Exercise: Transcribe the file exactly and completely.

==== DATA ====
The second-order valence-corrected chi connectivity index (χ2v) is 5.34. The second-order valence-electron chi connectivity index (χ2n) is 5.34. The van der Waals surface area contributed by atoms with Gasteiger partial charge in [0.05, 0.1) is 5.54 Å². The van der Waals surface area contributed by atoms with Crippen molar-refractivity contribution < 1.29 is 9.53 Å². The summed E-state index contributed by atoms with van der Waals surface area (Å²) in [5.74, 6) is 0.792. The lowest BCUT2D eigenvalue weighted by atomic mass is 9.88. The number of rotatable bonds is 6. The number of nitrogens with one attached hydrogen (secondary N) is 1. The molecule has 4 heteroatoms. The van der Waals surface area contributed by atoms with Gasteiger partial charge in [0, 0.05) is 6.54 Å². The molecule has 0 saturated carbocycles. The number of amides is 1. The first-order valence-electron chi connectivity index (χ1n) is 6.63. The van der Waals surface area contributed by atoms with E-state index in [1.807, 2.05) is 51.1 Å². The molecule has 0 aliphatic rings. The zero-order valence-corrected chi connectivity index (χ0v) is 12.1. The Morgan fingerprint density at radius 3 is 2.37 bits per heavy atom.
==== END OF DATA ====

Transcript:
The second-order valence-corrected chi connectivity index (χ2v) is 5.34. The second-order valence-electron chi connectivity index (χ2n) is 5.34. The van der Waals surface area contributed by atoms with Gasteiger partial charge in [0.05, 0.1) is 5.54 Å². The van der Waals surface area contributed by atoms with Crippen molar-refractivity contribution < 1.29 is 9.53 Å². The summed E-state index contributed by atoms with van der Waals surface area (Å²) in [5.74, 6) is 0.792. The lowest BCUT2D eigenvalue weighted by atomic mass is 9.88. The number of rotatable bonds is 6. The number of nitrogens with one attached hydrogen (secondary N) is 1. The molecule has 4 heteroatoms. The van der Waals surface area contributed by atoms with Gasteiger partial charge in [0, 0.05) is 6.54 Å². The molecule has 0 saturated carbocycles. The number of amides is 1. The first-order valence-electron chi connectivity index (χ1n) is 6.63. The van der Waals surface area contributed by atoms with E-state index in [1.807, 2.05) is 51.1 Å². The molecule has 0 aliphatic rings. The zero-order valence-corrected chi connectivity index (χ0v) is 12.1. The Morgan fingerprint density at radius 3 is 2.37 bits per heavy atom.